Despite all the rhetoric and supposed aspirations contained in the TR omnishambles, I think most people can readily see how the system of 'welfare reforms' is creating a perfect environment whereby rehabilitation is made as difficult as possible and how many clients will simply give up and resign themselves to a return to prison. Others are sadly going to take more drastic action and the arrival of the Samaritans in Job Centres will eventually see them appearing in probation offices I fear.        

It's precisely this troubled group within society that the Probation Service was set up to deal with over 100 years ago. It's never been easy, but all those outfits who are at this moment considering whether to bid for our work or not, you must understand that the government is making the task that much more difficult year on year. The task of encouraging a person to change their thinking and behaviour is hardly being assisted by current government policies bearing down most heavily on those most disadvantaged within society. 

The fact that, despite this, the probation service has been able to demonstrate reductions in reoffending rates for those under our supervision in recent years is nothing short of amazing and a testimony to our skill, dedication and resourcefulness. I refuse to accept that putting the work out to tender by the lowest bidder will help the situation one jot. Life for our clientele is about to get a whole lot worse and potential bidders hoping to gain from a Payment by Results contract had better understand this. 'Transforming Rehabilitation' it will not be. Scandalously, I hear the 'project' has cost £60 million already.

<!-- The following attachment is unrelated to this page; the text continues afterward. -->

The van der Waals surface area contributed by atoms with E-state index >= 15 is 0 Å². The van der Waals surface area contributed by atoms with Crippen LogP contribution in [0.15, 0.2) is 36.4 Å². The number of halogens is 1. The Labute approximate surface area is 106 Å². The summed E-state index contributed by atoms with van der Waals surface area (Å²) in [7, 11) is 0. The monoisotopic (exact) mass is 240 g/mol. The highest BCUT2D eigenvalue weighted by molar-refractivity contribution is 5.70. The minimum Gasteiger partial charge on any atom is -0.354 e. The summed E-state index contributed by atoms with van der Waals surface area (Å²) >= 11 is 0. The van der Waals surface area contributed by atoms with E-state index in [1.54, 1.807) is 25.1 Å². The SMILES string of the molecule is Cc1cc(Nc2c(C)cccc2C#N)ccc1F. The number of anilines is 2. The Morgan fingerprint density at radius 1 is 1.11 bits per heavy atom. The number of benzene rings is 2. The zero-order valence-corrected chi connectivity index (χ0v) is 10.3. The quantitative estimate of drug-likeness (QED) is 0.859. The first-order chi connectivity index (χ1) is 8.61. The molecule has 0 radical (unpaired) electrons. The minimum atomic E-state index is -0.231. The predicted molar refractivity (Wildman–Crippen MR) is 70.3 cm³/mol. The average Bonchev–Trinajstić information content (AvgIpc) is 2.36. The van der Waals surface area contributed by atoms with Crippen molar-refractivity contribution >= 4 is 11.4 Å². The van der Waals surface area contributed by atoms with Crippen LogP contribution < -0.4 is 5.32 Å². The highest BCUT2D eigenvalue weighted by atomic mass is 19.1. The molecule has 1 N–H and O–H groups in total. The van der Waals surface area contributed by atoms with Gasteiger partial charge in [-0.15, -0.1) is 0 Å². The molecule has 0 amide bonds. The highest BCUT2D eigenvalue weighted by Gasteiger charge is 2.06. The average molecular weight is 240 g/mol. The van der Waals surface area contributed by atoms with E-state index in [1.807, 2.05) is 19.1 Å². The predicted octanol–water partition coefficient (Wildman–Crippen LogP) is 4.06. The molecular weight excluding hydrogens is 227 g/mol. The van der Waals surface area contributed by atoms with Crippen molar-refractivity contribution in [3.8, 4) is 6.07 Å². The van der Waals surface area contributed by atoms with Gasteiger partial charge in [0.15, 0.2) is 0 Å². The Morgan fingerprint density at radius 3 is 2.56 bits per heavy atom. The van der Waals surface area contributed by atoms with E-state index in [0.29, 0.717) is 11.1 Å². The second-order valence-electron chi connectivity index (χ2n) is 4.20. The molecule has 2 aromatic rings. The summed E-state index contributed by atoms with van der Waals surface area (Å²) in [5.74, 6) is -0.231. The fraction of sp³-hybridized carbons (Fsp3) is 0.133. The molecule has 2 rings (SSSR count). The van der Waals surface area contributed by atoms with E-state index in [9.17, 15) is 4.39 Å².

Despite all the odds outlined, even those clients that obtain work are facing impossible challenges and it's not encouraging news from the Social Mobility and Child Poverty Commission as reported here:-

For millions of families, work no longer pays enough to provide a route out of poverty, the government's social mobility tsar is expected to warn. A report headed up by one-time Labour minister Alan Milburn will highlight stagnating incomes and rising prices. He is due to call on employers to do more to support low-paid families earning less than a living wage.
Real-terms incomes have stagnated since 2003 but prices are continuing to rise, the commission will point out, meaning employment may not enable a low-income family to escape poverty. The report is likely to suggest that, in the current economic climate, it is unrealistic to expect the government to continue topping up low pay using working tax credits. It is thought the commission may argue that employers need to do more - paying higher minimum wages and offering better training and career development.  

Saturday 26 October 2013

Heads Roll - Update

Following on from this morning's post, I can't resist pointing towards a bit more about Mr Hyman's departure from Serco ahead of the SFO investigation and as reported here in the Independent today:-

Mr Hyman, a 50-year-old devout Christian who donates 10 per cent of his annual income as a tithe to his local church, had held the top job at Serco for 11 years and worked at the outsourcer for 19.
He is to receive a pay-off of a year's basic salary plus benefits worth £1.1m. He also departs with a pension pot worth £2.2m, paying out £128,000 a year, and 917,000 shares in Serco, worth £5.1m.
"He believes that the company will have the greatest chance of success with new leadership at the helm and he has, therefore, decided to step down with immediate effect," Serco said. It is now looking outside for a new chief executive.